Tetris for your Terrier, Sudoku for your Saluki: Puzzle Feeders

A little over a year ago, vet student Marie Francesca Menniti shadowed our Head Vet Sean for two weeks to learn the ins and outs of tails.com; how we create a unique recipe for every dog with the nutrition they need in a taste they love. Fast forward to today, Marie has graduated from University and is working as a vet. She recently won the American Academy of Veterinary Nutrition (AAVN) Companion Animal Blog Competition. We think this deserves a celebration and so wanted to share her blog with our readers. Read on for her article (that will also appear in the AAVN newsletter): 

Tetris for your Terrier, Sudoku for your Saluki: Puzzle Feeders

Just as Tetris, Sudoku, and the good old jigsaw are fun puzzle challenges for us, puzzle feeders are a great way to keep your pooch entertained. Puzzle feeders are toys which are manipulated by your dog to dispense individual tasty tidbits. These feeders are so captivating that they are frequently used as boredom busters to redirect unwelcomed behaviours in the home- I’m looking at you chronic barkers and “home redecorators”.

How to integrate puzzle feeders in your dog’s meal routine

Puzzle feeders can easily become part of your dog’s meal routine. Rather than using high-calorie treats, a portion of your dog’s daily kibbles can be used to load the puzzle feeder. We’ve all met Beagles who can make entire bowls of food disappear in the blink of an eye. Especially in their case, a puzzle feeder can be used to prolong meal time. Most of the time, your dog will be so excited at the prospect of a new game that they’ll hardly notice the difference! These toys prevent begging behavior in-between meals and are often recommended to pets on a calorie-limited diet.

Types of puzzle feeders

There are two main types of puzzle feeder: the bowl slow feeder and the interactive challenge feeder. Bowl slow feeders look like shallow mazes which are inset into your dog’s food bowl. The walls of the maze are just wide enough for your dog’s tongue to pass through and they have to skillfully maneuver to retrieve each morsel. When it comes to interactive challenge feeders, there are a lot of options available. Your dog may have to roll a ball along the floor, nudge a slider door with their nose, or operate a push button to get to their meal. Advanced level feeders will require dogs to fulfill two different actions before getting their reward, such as pulling out a pin to unlock a treat-holding drawer. When choosing a puzzle feeder, ensure that the challenge won’t be too difficult for your dog and that the rewards are able to fit through the puzzle windows. However, with so many options, it’s easy to find a feeder that works well for your dog and their diet. Many people have had success with creating their own interactive puzzle feeders. There are plenty of online resources that can be used for inspiration. One good place to start is the Snuffle Mat puzzle feeder project by Dogs Trust. You can find the link to make your own here. Try rotating two or three puzzle feeders every few weeks to ensure your dog always has a fresh challenge.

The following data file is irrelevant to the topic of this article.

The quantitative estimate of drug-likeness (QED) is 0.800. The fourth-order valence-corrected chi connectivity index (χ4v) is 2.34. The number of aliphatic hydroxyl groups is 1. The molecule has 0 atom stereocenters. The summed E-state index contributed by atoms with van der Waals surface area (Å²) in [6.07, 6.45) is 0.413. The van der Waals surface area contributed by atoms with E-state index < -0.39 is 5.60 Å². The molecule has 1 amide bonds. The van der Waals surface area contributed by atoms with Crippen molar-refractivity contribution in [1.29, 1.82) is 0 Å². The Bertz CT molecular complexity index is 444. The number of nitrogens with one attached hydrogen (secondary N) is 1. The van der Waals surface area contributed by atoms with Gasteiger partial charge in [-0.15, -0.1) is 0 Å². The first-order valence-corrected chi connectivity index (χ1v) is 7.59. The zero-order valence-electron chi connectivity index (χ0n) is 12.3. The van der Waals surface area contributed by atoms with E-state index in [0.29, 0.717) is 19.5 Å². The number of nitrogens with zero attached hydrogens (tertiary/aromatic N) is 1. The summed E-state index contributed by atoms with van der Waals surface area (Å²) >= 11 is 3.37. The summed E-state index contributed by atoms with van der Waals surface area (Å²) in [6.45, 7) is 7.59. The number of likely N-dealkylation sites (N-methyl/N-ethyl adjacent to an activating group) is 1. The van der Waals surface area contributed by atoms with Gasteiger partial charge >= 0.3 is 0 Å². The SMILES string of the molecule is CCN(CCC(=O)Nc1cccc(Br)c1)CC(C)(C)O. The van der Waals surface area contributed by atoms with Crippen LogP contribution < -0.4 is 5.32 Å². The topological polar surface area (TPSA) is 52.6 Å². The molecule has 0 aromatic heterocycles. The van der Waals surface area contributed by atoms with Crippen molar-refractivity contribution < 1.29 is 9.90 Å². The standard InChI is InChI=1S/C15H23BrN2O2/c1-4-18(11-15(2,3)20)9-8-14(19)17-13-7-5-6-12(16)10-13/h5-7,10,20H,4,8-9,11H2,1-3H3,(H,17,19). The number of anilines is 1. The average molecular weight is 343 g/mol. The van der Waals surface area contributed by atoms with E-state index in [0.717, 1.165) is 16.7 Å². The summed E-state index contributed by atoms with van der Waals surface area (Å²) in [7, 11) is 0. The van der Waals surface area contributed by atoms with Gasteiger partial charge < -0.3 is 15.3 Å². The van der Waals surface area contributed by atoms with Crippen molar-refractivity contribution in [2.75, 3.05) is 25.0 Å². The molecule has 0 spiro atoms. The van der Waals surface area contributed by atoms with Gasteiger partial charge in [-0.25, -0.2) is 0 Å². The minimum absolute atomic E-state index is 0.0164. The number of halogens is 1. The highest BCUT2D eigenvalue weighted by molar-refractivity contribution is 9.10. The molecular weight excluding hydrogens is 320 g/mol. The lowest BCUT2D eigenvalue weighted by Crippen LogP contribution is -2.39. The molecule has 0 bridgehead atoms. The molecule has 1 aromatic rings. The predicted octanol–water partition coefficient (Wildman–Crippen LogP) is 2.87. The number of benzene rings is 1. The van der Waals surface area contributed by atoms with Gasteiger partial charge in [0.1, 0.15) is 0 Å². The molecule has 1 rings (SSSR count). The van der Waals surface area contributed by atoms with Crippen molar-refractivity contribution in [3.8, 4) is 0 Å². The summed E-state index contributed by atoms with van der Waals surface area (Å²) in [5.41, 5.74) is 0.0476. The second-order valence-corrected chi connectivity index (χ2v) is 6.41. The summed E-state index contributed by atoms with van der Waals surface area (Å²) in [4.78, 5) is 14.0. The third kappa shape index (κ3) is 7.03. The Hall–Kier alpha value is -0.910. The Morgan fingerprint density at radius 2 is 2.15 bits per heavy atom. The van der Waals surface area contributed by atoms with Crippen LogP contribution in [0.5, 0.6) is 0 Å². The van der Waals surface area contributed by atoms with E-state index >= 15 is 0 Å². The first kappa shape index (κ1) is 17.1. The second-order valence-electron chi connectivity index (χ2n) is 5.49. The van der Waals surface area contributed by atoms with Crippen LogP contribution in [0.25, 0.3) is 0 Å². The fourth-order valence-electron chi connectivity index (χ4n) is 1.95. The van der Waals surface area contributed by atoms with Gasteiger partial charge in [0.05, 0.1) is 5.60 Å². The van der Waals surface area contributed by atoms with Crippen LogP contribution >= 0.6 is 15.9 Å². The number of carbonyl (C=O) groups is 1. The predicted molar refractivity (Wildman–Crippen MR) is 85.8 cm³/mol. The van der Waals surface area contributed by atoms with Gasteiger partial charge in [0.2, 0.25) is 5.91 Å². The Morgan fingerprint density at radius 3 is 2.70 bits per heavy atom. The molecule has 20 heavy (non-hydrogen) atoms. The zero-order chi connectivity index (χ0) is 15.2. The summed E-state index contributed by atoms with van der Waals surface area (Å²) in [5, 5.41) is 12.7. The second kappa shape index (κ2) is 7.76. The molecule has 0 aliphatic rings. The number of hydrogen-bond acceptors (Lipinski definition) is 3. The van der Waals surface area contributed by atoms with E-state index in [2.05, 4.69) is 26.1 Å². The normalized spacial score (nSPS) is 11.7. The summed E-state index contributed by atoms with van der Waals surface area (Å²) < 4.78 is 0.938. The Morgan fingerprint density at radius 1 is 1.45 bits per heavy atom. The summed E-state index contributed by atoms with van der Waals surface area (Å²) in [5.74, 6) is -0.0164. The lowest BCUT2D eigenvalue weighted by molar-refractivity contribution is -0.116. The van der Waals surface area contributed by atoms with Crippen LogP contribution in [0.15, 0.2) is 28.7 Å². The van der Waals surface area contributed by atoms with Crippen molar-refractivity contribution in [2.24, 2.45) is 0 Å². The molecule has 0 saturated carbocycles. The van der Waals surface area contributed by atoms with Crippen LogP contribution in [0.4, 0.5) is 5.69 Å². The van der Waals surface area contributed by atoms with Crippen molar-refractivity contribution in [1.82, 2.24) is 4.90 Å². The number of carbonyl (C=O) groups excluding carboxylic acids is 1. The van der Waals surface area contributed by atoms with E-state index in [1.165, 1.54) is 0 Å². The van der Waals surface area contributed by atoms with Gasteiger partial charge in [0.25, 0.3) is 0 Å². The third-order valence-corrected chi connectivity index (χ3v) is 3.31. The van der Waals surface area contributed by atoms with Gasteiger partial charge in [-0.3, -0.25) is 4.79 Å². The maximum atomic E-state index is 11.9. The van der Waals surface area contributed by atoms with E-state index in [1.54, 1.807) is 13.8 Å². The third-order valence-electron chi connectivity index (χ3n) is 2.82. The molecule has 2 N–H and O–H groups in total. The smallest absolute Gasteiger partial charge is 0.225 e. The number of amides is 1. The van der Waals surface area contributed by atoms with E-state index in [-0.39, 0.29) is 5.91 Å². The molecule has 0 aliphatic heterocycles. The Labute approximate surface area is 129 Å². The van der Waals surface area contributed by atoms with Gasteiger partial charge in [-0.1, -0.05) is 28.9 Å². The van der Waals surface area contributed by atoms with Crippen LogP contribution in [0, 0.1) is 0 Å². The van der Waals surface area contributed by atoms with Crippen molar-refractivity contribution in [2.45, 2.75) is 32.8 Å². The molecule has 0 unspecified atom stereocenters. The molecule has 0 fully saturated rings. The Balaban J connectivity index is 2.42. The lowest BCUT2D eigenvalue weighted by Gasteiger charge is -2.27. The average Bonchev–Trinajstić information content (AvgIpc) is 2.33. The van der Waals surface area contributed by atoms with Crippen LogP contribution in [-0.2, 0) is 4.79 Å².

Whether purchasing from the local pet store or crafting your own at home, watching your dog work through a puzzle feeder challenge is a lot a fun. It’s no coincidence that searching for “dog puzzle feeder” online yields hundreds of video results! Although most dogs use the trial-and-error approach, it is satisfying to watch them master a new skill and gradually decrease the time taken to solve their puzzle. Keeping an eye on your dog means you can also ensure they aren’t getting too frustrated and give a little hint when needed.

Who are puzzle feeders for?

So, puzzle feeders seem great all around! You might be asking yourself, is there any reason that they shouldn’t be used? There certainly is a group of dogs that would not be well-suited to using interactive puzzle feeders, particularly surrounding mealtimes. Some elderly dogs may have difficulties with their sight and sense of smell, both of which are required to fully engage in an interactive puzzle feeder. Additionally, they may have difficulties chewing and fare much better on a wet diet than on hard, crunchy kibbles. These older dogs need a bit of extra tender loving care to ensure that they consume all the calories they need in a day. It’s best to leave the complicated puzzle feeders to the frisky youngsters! Certain illnesses are also incompatible with advanced puzzle feeding. For example, there is a condition called “megaoesophagus” in which food has trouble passing to the stomach after being swallowed. Dogs with megaoesophagus must be fed from a stationary elevated position- no intricate button-pressing or ball-rolling allowed! Always keep in mind your dog’s own special needs before settling on a puzzle feeder and stay attentive for signs that a particular puzzle feeder isn’t a good fit for them.

Puzzle feeders are so much more than simple novelty toys. They’re a fun way to bond with your dog and keep busy minds out of trouble. Furthermore, they help to manage fast-eating fiends and will fit into the mealtime ritual for most of our four-legged friends. Tetris? Sudoku? Jigsaw? I’d like to see one of those puzzles be able to do all that!


Leave a comment